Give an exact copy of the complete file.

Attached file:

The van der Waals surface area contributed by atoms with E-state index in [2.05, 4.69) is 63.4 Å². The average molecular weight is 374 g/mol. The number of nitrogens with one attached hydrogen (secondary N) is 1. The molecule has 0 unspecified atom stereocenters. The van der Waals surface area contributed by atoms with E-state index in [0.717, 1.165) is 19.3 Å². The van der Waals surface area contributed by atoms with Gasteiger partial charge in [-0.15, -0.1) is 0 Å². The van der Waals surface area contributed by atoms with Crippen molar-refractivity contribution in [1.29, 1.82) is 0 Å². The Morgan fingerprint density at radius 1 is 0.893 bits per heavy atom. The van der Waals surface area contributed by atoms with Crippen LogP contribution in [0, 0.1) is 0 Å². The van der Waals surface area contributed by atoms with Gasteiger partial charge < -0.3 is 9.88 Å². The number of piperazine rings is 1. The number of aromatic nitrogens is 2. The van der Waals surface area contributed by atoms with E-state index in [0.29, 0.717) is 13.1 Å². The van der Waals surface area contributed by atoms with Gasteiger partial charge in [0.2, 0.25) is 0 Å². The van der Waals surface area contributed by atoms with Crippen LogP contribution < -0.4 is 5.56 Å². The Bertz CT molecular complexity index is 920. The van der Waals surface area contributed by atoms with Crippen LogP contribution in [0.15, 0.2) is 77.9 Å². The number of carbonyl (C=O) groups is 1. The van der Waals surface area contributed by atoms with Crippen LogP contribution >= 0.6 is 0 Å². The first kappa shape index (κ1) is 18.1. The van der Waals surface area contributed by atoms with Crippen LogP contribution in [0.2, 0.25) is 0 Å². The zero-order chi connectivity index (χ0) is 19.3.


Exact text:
The van der Waals surface area contributed by atoms with E-state index in [2.05, 4.69) is 63.4 Å². The average molecular weight is 374 g/mol. The number of nitrogens with one attached hydrogen (secondary N) is 1. The molecule has 0 unspecified atom stereocenters. The van der Waals surface area contributed by atoms with E-state index in [0.717, 1.165) is 19.3 Å². The van der Waals surface area contributed by atoms with Gasteiger partial charge in [-0.15, -0.1) is 0 Å². The van der Waals surface area contributed by atoms with Crippen molar-refractivity contribution in [1.29, 1.82) is 0 Å². The Morgan fingerprint density at radius 1 is 0.893 bits per heavy atom. The van der Waals surface area contributed by atoms with Crippen LogP contribution in [0, 0.1) is 0 Å². The van der Waals surface area contributed by atoms with Gasteiger partial charge < -0.3 is 9.88 Å². The number of piperazine rings is 1. The number of aromatic nitrogens is 2. The van der Waals surface area contributed by atoms with E-state index in [0.29, 0.717) is 13.1 Å². The van der Waals surface area contributed by atoms with Gasteiger partial charge in [0.2, 0.25) is 0 Å². The van der Waals surface area contributed by atoms with Crippen LogP contribution < -0.4 is 5.56 Å². The Bertz CT molecular complexity index is 920. The van der Waals surface area contributed by atoms with Crippen LogP contribution in [0.15, 0.2) is 77.9 Å². The number of carbonyl (C=O) groups is 1. The van der Waals surface area contributed by atoms with Crippen LogP contribution >= 0.6 is 0 Å². The first kappa shape index (κ1) is 18.1. The van der Waals surface area contributed by atoms with Crippen LogP contribution in [0.2, 0.25) is 0 Å². The zero-order chi connectivity index (χ0) is 19.3.